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When we talk about gaming as an industry we often think about how it is in the West; established, widespread, always cutting-edge. But there’s another side to gaming, which is how it looks in countries that are still developing.

When education and infrastructure are not as advanced or invested in, it really limits what games can be developed or played within a geographical region. Still, there are opportunities to build these industries up if the right steps are taken…

Gaming in developing countries

There’s a lot of reasons why gaming is not as widespread in developing countries, including:

  • The availability of games, or the devices to play them
  • Public awareness of their existence
  • Amount of leisure time people have
  • Whether people can afford them, or the devices to play them
  • The available bandwidth of internet for downloading them or playing them online

Kolko and Putnam (2009) argue that the UN should include access to gaming as part of their Human Development Report, which they use to rank how developed countries are, since gaming contributes to learning, skill development, and social inclusion. More specifically, games act as an entry-point into learning computer-based skills, which are increasingly important in industries within developing countries.

Not only does gaming help with technological literacy, but actually literacy as well, alongside numeracy skills too. Since these skills are not always in place, education is an important factor in allowing people to get into gaming.

Developing games within these countries

One of the first companies making games in sub-Saharan Africa, Leti Arts, explains that the industry hardly exists where they are. A big hurdle for them is awareness. They need to communicate the positive aspects of the industry and help foster the skills required to take part in game design within school and universities. They also believe the government needs to do more to fund the industry and it needs to improve infrastructure to make gaming more accessible, i.e. increase mobile coverage, speed, and affordability.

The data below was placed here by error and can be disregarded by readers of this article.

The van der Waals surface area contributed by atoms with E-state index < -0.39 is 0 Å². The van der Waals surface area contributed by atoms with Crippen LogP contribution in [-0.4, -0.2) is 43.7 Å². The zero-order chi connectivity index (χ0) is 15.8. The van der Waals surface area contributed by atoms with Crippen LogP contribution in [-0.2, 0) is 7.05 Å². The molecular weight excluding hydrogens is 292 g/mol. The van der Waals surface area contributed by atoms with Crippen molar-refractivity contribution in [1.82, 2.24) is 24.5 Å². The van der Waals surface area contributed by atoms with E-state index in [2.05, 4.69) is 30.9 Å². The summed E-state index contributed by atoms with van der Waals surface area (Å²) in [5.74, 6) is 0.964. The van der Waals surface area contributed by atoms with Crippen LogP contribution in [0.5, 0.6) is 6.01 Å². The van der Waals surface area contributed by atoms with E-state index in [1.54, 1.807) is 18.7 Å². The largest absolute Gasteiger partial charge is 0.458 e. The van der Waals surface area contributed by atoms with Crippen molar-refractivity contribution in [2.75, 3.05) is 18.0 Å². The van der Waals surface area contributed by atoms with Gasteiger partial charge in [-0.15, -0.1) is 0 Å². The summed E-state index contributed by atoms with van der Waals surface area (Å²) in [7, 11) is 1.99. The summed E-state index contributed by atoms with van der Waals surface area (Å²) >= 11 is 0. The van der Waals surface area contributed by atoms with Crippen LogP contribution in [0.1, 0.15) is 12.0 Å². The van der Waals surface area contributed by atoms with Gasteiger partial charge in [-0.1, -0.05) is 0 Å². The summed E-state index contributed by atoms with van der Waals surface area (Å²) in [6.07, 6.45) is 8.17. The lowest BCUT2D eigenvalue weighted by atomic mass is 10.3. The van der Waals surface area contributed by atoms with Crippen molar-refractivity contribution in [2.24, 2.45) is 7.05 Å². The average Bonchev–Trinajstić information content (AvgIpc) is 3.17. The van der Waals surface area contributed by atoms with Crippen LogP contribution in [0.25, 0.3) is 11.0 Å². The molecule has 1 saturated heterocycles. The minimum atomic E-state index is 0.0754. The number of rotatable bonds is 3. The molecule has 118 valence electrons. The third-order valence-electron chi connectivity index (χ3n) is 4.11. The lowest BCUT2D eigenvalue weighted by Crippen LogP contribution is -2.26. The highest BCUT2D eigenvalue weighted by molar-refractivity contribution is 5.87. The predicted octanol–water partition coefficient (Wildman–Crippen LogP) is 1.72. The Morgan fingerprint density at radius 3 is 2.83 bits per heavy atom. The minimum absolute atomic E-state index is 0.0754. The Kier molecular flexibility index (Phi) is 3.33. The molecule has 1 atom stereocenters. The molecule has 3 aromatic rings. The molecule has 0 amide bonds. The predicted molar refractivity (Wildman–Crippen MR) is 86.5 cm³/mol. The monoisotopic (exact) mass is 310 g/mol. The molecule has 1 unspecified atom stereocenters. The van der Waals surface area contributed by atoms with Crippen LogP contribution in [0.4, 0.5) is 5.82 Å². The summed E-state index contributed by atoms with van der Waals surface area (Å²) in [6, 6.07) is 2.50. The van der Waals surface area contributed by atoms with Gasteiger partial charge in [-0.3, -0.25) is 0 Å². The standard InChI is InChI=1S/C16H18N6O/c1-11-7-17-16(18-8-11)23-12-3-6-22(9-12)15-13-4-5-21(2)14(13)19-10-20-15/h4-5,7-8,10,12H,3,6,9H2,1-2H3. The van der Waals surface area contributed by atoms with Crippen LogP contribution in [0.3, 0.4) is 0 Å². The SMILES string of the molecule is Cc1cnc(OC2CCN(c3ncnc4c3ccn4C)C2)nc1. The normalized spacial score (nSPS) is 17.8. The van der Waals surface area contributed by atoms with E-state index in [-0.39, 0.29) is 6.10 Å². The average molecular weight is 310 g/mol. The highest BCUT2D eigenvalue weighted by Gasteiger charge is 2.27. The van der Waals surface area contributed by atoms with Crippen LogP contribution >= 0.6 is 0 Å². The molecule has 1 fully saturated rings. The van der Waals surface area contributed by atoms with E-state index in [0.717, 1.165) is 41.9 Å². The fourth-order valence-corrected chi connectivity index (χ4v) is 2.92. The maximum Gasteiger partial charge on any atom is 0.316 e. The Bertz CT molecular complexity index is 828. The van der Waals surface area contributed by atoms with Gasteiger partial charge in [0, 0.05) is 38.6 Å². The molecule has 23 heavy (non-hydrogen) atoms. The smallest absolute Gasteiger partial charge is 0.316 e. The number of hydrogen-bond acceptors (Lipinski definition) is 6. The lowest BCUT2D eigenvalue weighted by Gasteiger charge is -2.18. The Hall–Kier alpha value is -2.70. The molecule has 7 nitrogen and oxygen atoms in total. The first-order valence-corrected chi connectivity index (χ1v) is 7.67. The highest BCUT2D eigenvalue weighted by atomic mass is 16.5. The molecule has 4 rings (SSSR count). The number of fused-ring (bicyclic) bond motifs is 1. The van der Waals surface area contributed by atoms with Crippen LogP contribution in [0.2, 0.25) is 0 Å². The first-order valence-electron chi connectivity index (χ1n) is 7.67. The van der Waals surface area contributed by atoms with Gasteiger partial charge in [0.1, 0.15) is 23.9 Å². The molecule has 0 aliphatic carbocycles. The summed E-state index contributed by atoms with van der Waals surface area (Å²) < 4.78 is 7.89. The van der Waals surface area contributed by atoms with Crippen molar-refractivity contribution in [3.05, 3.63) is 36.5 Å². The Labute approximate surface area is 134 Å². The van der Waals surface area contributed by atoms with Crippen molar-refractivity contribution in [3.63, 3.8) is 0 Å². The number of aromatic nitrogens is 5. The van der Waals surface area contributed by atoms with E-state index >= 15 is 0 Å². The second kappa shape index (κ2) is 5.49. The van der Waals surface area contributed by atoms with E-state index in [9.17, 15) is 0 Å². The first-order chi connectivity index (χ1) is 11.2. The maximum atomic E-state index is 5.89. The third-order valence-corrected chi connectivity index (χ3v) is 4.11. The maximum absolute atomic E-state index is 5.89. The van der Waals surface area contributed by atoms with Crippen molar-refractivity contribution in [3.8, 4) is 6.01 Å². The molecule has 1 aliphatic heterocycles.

Even in affluent countries in Africa like South Africa, the industry is well behind the West. Moreover, gaming platforms like Steam or Microsoft don’t do enough to ensure they can operate in these kinds of territories. As a result, mobile gaming is the most prevalent form of gaming. But even this can be restricted further, like in India where only 6% of phones are smartphones, so games must be relatively simplistic.

What needs to be done

More localisation – game developers tend to only adjust their games for a region when they want to target them as a market. This means games are inaccessible for any market not being targeted due to a lack of translation or other adaptations. If localisation were more incentivised, it could increase accessibility in developing countries.

Research – if we explore what needs to be done to foster gaming industries in developing countries, and how to do it, we can improve the situation. Research questions could include:

  • What local governments need to do to help
  • What strategies existing local games development companies can use to succeed
  • What the impact of gaming industries are in these countries, and why they are worth investing in

Improve access to tools – licenses for game development software are not cheap. This creates a cost barrier to entry into the industry for new independent businesses. Encouraging or incentivising the companies who own these tools to make them available in developing countries could make all the difference.

Sources

https://hummedia.manchester.ac.uk/institutes/gdi/publications/workingpapers/di/di_sp08.pdf
https://www.dandc.eu/en/article/game-design-pioneer-ghana-tells-about-challenges-and-constraints-his-work
https://www.daytranslations.com/blog/game-development-country/
https://www.theguardian.com/global-development/poverty-matters/2013/jul/15/video-game-developers-global-south